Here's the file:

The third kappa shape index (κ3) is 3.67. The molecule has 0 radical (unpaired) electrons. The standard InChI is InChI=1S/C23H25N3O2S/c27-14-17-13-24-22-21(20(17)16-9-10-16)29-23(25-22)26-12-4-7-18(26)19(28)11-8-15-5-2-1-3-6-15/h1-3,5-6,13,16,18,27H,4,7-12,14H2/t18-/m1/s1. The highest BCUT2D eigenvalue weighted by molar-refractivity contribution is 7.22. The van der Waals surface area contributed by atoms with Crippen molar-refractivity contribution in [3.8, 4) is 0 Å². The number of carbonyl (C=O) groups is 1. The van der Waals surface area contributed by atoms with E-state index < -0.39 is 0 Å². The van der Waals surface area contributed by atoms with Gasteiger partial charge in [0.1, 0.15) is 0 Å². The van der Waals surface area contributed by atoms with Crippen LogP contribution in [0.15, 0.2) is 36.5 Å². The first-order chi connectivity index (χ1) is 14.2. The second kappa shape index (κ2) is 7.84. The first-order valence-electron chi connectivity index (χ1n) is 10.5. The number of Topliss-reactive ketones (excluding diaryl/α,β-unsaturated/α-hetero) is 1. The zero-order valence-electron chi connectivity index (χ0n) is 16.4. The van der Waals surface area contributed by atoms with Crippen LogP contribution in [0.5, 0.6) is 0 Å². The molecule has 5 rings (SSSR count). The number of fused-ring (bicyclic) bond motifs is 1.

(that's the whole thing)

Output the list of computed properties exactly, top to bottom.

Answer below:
The third kappa shape index (κ3) is 3.67. The molecule has 0 radical (unpaired) electrons. The standard InChI is InChI=1S/C23H25N3O2S/c27-14-17-13-24-22-21(20(17)16-9-10-16)29-23(25-22)26-12-4-7-18(26)19(28)11-8-15-5-2-1-3-6-15/h1-3,5-6,13,16,18,27H,4,7-12,14H2/t18-/m1/s1. The highest BCUT2D eigenvalue weighted by molar-refractivity contribution is 7.22. The van der Waals surface area contributed by atoms with Crippen molar-refractivity contribution in [3.8, 4) is 0 Å². The number of carbonyl (C=O) groups is 1. The van der Waals surface area contributed by atoms with E-state index < -0.39 is 0 Å². The van der Waals surface area contributed by atoms with Gasteiger partial charge in [0.1, 0.15) is 0 Å². The van der Waals surface area contributed by atoms with Crippen LogP contribution in [0.15, 0.2) is 36.5 Å². The first-order chi connectivity index (χ1) is 14.2. The second kappa shape index (κ2) is 7.84. The first-order valence-electron chi connectivity index (χ1n) is 10.5. The number of Topliss-reactive ketones (excluding diaryl/α,β-unsaturated/α-hetero) is 1. The zero-order valence-electron chi connectivity index (χ0n) is 16.4. The van der Waals surface area contributed by atoms with Crippen LogP contribution in [0.5, 0.6) is 0 Å². The molecule has 5 rings (SSSR count). The number of fused-ring (bicyclic) bond motifs is 1.